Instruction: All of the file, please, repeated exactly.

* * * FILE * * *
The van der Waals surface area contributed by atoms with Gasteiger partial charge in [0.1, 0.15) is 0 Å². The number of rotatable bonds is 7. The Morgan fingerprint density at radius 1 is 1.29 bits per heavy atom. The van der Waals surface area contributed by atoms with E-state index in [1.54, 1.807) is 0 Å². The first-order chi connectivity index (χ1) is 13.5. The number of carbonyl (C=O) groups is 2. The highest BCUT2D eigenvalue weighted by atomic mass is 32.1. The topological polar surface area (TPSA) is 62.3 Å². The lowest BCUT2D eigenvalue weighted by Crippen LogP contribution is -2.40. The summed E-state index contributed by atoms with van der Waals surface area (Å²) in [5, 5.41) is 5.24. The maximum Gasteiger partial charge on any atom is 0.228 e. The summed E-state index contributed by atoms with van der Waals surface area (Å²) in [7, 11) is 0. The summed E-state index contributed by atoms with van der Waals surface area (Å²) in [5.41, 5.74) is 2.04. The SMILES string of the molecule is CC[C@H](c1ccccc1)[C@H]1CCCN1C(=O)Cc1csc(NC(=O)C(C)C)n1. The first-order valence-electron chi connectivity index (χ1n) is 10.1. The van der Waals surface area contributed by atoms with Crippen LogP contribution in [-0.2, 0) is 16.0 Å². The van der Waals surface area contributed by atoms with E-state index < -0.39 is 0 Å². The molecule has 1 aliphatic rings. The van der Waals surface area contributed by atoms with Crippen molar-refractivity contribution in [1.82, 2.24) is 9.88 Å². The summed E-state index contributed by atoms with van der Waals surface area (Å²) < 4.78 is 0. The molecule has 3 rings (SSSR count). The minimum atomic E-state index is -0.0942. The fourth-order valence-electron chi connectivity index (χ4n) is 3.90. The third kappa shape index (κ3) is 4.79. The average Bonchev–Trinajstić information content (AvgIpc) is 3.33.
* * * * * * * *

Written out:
The van der Waals surface area contributed by atoms with Gasteiger partial charge in [0.1, 0.15) is 0 Å². The number of rotatable bonds is 7. The Morgan fingerprint density at radius 1 is 1.29 bits per heavy atom. The van der Waals surface area contributed by atoms with E-state index in [1.54, 1.807) is 0 Å². The first-order chi connectivity index (χ1) is 13.5. The number of carbonyl (C=O) groups is 2. The highest BCUT2D eigenvalue weighted by atomic mass is 32.1. The topological polar surface area (TPSA) is 62.3 Å². The lowest BCUT2D eigenvalue weighted by Crippen LogP contribution is -2.40. The summed E-state index contributed by atoms with van der Waals surface area (Å²) in [5, 5.41) is 5.24. The maximum Gasteiger partial charge on any atom is 0.228 e. The summed E-state index contributed by atoms with van der Waals surface area (Å²) in [7, 11) is 0. The summed E-state index contributed by atoms with van der Waals surface area (Å²) in [5.41, 5.74) is 2.04. The SMILES string of the molecule is CC[C@H](c1ccccc1)[C@H]1CCCN1C(=O)Cc1csc(NC(=O)C(C)C)n1. The first-order valence-electron chi connectivity index (χ1n) is 10.1. The van der Waals surface area contributed by atoms with Crippen LogP contribution in [-0.2, 0) is 16.0 Å². The van der Waals surface area contributed by atoms with E-state index < -0.39 is 0 Å². The molecule has 1 aliphatic rings. The van der Waals surface area contributed by atoms with Crippen molar-refractivity contribution in [1.82, 2.24) is 9.88 Å². The summed E-state index contributed by atoms with van der Waals surface area (Å²) < 4.78 is 0. The molecule has 3 rings (SSSR count). The minimum atomic E-state index is -0.0942. The fourth-order valence-electron chi connectivity index (χ4n) is 3.90. The third kappa shape index (κ3) is 4.79. The average Bonchev–Trinajstić information content (AvgIpc) is 3.33.